KANGXI 1662 – 1722 Chinese Export Porcelain
A Chinese Export Porcelain `Rotterdam Riot` Plate, Kangxi c.1692-1695. Painted in Blue and White, The Base with a Chenghua Mark (Ming Dynasty 1465-1487).
- In perfect condition. Some iron oxide spots in the glaze.
- Diameter : 20 cm (8 inches)
- Stock number
The central scene is taken from a medal by Jan Smeltzing (1656-1693) after an engraving by Gerard van Loon. The Medal was struck in silver, pewter and gold (L.S.Forrer Biographical Dictionary of Medallists, Vol V, p550) despite the 1688 Dutch edict that prohibited the making, printing, and retailing of "scandalous and infamous lampoons". The Smeltzing medal was secretly set to China as a model for a large porcelain order. Howard & Ayers, China for the West, vol.I, p. 60, gives a detailed account of this riot following the execution of Cornelis Kosterman in 1690. The chief bailiff, Van Zuylen van Nijevelt, had sentenced this young guard from the Rotterdam City Hall to death in his attempt to steal some wine from the cellars for a celebration with his colleagues. Howard & Ayers illustrate, China for the West, no. 15, a severed head of Cornelis Kosterman on a funerary monument, which was taken from the reverse of the medal is show in the well of the teabowls. This pattern is usually encountered on standard 8 1/2 inch plates. Small teabowls and saucers appear to be the only other form used for this design. I have given a very precise date for this plate, as the interest in this design must have been quite ephemeral. By the time the medal was stuck, sent to China to be copied and sent back the following year, the event depicted would have been `old news`. The scene of this riot in Rotterdam is the first depiction of a European political event on Chinese porcelain that I know of.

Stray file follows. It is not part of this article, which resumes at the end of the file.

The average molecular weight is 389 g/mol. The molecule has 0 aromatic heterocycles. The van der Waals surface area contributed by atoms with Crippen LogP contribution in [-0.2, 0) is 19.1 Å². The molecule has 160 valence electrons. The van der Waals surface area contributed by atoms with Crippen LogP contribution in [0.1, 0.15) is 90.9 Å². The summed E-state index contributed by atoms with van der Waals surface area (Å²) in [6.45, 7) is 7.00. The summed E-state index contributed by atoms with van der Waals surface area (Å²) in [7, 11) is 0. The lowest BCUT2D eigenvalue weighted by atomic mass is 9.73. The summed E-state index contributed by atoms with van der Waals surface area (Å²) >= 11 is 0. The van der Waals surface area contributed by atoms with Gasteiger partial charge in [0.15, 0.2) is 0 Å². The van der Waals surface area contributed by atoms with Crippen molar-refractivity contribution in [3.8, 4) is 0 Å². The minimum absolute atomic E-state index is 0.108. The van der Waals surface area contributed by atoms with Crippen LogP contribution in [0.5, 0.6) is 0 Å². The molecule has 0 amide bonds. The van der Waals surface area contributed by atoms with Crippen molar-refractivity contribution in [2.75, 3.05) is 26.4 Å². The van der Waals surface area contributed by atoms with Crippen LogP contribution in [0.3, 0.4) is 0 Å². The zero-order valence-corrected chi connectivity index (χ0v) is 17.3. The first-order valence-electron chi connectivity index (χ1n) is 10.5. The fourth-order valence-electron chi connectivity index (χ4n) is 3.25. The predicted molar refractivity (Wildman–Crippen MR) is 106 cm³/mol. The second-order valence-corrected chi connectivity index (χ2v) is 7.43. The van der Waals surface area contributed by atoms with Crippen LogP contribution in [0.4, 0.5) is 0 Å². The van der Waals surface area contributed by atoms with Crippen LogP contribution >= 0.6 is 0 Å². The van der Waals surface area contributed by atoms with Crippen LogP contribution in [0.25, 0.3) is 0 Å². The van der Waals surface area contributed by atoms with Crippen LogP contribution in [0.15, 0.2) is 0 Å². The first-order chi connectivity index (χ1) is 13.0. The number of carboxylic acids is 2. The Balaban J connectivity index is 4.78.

Apocryphal Marks on Kangxi Porcelain :
Apocryphal marks are frequently encountered on Kangxi Blue and White Porcelain, the mark of the Ming Emperor Chenghua who reigned from 1465 to 1487 being by far the most common, other Ming marks being Jiajing (1522-1566) and less frequently Wanli (1573-1620). These marks were not added to the piece to deceive, but more as a sign of reverence to earlier potters from the Ming dynasty. Occasionally they are used on pieces copying Ming Porcelain, these were probably made for collectors who could not afford the Ming original.